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What is meant by solid bulk cargo ?What information required by ship master prior handling such cargo

Solid bulk cargoes are defined as any cargoes that are transported in a loose form without any packaging. The IMO defines these as:
"any material, other than a liquid or gas, consisting of a combination of particles, granules or any other larger pieces of material, generally uniform in composition, which is loaded directly into the cargo spaces of a ship without any intermediate form of containment".

Bulk cargoes commonly transported on ships include fertilisers, coal, grains, sugar, ores, minerals etc.

The master should ensure he receives from the shipper of the intended cargo details of the nature of the cargo required by chapter VI of SOLAS 1974, as amended. Where additional details, such as trimming or continuous measurement of the water in the cargo, etc., are required, the master should inform the terminal accordingly.

Before commencement of loading of a solid bulk cargo, the shipper must provide the master with the characteristics and properties of the cargo, including:

The terminal representative should verify that the master has received the relevant cargo declaration form information, as applicable, in good time.

The master should inform the terminal representative of any particular precautions to be taken with the loading or unloading of the cargo.

Ship master should aware that a bulk cargo may be carried as the only cargo on his ship or as one of a number of different commodities carried in different holds.

The ship is responsible for loading the cargo at all times. The safety of the ship and those onboard is paramount. In preparing for any cargo loading operation, commercial understanding and cooperation with the loading terminal is essential to ensure maximum efficiency.

The loading of the ship must be done in accordance with the ship's instructions, not those of the terminal. In the event of any unresolved differences involving safe loading or the safety of the ship after loading, it is recommended the master should inform immediately to ships agent, the port safety services or the coastguard where appropriate.

Point Loading

This term refers to the deck strength and the maximum permitted weight loading of cargo, expressed in metric tonnes per square metre. Classification society rules will state these limits for tank tops, `tween decks, weather decks and hatch covers, predicated on evenly loaded cargoes. In the case of bulk carriers, tank top strengths may vary from 10mt/m2 up to 25mt/m2 in ships with specially strengthened holds.

If a bulk carrier loads a homogeneous cargo of, say, iron ore, the amount of cargo permitted to be loaded in the hold would be determined by multiplying the surface area of the tank top by the permissible load per m2. The loading given by this calculation should never be exceeded.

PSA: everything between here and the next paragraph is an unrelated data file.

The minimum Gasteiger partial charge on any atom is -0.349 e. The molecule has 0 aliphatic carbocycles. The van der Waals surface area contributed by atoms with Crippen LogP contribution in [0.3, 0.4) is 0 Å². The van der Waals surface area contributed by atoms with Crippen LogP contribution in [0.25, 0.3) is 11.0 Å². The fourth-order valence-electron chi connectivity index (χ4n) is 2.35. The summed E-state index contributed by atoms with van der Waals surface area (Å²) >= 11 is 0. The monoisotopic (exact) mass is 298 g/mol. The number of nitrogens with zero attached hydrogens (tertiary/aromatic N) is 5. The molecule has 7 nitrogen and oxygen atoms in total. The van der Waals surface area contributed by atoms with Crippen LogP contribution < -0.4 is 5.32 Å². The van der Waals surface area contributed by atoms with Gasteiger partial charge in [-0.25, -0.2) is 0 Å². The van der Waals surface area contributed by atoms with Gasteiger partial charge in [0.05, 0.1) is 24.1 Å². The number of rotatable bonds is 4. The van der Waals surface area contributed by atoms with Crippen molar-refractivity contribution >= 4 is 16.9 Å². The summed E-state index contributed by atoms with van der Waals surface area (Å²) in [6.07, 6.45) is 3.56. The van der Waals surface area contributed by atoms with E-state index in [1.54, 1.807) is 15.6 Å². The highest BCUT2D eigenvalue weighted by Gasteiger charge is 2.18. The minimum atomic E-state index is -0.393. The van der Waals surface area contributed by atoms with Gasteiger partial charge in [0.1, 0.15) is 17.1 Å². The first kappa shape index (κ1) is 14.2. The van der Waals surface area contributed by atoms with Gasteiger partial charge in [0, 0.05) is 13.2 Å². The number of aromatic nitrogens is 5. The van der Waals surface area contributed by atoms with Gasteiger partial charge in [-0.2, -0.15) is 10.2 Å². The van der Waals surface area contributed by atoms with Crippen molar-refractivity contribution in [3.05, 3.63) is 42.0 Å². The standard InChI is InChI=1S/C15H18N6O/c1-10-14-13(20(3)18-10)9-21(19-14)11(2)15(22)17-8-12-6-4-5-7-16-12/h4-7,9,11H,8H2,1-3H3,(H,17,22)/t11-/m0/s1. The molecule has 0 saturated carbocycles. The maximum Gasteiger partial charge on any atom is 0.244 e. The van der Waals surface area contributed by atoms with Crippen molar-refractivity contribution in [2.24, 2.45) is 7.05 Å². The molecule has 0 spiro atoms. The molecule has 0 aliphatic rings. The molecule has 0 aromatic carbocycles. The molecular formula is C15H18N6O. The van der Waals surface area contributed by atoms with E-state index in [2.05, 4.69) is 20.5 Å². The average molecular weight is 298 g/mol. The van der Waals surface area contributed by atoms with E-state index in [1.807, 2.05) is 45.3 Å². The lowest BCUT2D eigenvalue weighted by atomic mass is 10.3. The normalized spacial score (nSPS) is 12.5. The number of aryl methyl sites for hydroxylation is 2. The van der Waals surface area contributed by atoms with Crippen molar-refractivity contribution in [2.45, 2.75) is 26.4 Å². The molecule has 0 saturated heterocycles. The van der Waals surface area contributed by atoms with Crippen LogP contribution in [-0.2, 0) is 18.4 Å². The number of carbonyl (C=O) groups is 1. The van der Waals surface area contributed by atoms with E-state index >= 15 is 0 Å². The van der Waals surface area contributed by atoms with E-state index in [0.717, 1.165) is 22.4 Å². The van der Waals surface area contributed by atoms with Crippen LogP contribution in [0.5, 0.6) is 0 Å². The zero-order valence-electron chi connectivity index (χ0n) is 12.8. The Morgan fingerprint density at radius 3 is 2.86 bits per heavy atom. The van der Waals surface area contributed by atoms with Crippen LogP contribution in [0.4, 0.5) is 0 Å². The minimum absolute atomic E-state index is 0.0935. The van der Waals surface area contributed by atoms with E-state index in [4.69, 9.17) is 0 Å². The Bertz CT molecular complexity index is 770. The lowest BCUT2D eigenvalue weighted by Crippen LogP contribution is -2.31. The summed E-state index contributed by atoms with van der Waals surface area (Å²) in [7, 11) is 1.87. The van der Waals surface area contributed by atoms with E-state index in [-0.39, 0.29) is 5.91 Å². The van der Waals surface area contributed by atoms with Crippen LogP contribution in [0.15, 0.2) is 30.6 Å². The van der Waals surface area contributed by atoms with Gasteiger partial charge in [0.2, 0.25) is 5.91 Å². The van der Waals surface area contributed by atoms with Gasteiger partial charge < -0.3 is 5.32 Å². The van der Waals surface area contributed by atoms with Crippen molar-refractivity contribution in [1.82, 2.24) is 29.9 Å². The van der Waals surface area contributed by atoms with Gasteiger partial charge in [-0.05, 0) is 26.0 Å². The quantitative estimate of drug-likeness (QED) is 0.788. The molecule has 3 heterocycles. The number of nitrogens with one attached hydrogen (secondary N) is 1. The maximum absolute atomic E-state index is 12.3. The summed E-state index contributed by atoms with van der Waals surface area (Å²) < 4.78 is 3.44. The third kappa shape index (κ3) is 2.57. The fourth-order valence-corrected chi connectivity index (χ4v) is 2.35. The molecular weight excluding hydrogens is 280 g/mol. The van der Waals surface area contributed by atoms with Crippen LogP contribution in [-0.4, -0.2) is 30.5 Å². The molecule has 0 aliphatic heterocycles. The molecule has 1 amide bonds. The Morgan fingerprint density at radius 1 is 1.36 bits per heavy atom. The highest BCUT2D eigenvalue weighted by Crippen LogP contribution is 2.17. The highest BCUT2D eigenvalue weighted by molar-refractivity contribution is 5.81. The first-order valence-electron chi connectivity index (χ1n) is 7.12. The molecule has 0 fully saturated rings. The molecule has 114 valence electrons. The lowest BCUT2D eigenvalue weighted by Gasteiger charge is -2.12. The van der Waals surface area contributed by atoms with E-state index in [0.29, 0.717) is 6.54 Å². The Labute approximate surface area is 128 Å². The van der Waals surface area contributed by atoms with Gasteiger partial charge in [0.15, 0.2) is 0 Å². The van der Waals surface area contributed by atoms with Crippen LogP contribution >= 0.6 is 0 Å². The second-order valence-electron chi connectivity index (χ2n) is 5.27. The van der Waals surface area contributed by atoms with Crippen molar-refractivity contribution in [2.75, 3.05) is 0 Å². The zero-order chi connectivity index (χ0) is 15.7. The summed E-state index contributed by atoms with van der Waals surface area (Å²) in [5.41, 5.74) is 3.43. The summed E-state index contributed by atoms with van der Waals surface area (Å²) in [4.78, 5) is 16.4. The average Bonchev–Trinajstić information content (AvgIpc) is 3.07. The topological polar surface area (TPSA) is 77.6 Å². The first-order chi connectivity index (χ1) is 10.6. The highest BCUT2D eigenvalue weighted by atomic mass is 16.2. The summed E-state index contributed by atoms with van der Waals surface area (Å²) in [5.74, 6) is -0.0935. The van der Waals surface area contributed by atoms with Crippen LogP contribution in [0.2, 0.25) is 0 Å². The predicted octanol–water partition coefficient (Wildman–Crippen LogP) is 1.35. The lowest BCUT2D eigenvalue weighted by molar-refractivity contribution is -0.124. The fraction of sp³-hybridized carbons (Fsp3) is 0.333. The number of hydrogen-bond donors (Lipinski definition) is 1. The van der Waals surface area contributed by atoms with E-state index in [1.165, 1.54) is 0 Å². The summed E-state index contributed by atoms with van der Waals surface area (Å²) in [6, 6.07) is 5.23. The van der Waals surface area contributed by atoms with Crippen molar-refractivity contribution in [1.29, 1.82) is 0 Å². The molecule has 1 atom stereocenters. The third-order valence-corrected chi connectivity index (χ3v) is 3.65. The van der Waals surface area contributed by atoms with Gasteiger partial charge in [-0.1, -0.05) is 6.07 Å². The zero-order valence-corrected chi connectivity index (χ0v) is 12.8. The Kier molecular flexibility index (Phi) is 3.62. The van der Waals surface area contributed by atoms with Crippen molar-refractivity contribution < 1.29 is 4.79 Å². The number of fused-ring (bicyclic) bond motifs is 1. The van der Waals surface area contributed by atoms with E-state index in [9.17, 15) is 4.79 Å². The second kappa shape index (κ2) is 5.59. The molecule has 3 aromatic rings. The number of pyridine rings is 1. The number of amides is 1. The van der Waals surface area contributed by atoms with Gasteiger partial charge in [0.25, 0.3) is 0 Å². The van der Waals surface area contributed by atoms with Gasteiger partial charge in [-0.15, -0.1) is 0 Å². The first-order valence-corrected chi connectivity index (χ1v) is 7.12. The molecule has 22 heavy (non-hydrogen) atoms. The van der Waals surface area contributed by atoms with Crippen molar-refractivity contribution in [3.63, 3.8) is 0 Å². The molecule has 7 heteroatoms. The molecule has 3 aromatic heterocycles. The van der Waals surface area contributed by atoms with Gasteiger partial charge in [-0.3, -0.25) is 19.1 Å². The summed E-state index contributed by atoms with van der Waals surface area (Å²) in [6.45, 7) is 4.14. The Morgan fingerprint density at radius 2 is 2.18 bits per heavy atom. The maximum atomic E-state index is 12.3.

Complications arise where a bulk carrier has to load steel coils. It will be appreciated that there is a very small area of contact with the tank top for a steel coil of 15­25mt.

The double bottoms of large bulk carriers normally have longitudinal intercostals about 800mm apart. Bearing this in mind, the judicious use of dunnage to spread the load may be a solution. Charterers/shippers may be reluctant to provide dunnage but a compromise is normally reached.

Cargo documents

  1. Bulk carrier voyage agreement - Function of bill of lading

  2. Signing a bill of lading & relevant guideline

Related Information

  1. Additional cargo documents required for bulk cargo loading

  2. What is ship sweat or cargo sweat - action required at sea

  3. Bulk carrier acceptability of loading regulation

  4. Preparation for ships carrying bulk cargo & standard loading condition

  5. Information to ship from terminal prior loading bulk cargo

  6. Local loading criteria defining maximum allowable cargo weight in each cargo hold

  7. High loading rates by shore terminal and potential problems for bulk carriers

  8. Requirement for ballast exchange ar sea

  9. Risk of partially filled ballast tanks

  10. Bulk carrier design limitations - Over stressing on ships structure & countermeasures

  11. Causes of structural damage and countermeasures

  12. Deterioration of ships hull and consequences of hull damage /forward flooding

  13. Bulk carrier hull damage - causes and preventive measures

  14. How to avoid damage during cargo operation

  15. How to arrange repair of damage during cargo loading/unloading

  16. Bulk carrier water ingress problem

Our detail pages illustrated many safety aspects of Bulk carrier

Home page |||Bulk carrier types ||| Handling of bulk coal |||Cargo planning ||| Carriage of grain |||Risk of iron ores |||Self unloading bulk carriers |||Care of cargo & vessel |||Cargoes that may liquefy |||Suitability of ships |||Terminal guideline |||Hold cleaning |||Cargo cranes |||Ballast handling procedure |||Bulk carrier safety |||Fire fighting systems |||Bulk carrier General arrangement

Operation of sea going bulk carriers involved numerous hazards . Careful planning and exercising due caution for all critical shipboard matters are important . This site is a quick reference to international shipping community with guidance and information on the loading and discharging of modern bulk carriers so as to remain within the limitations as specified by the classification society.
It is vital to reduce the likelihood of over-stressing the ship's structure and also complying with all essential safety measures for a safe passage at sea. Our detail pages contain various bulk carrier related topics that might be useful for people working on board and those who working ashore in the terminal. For any remarks please Contact us

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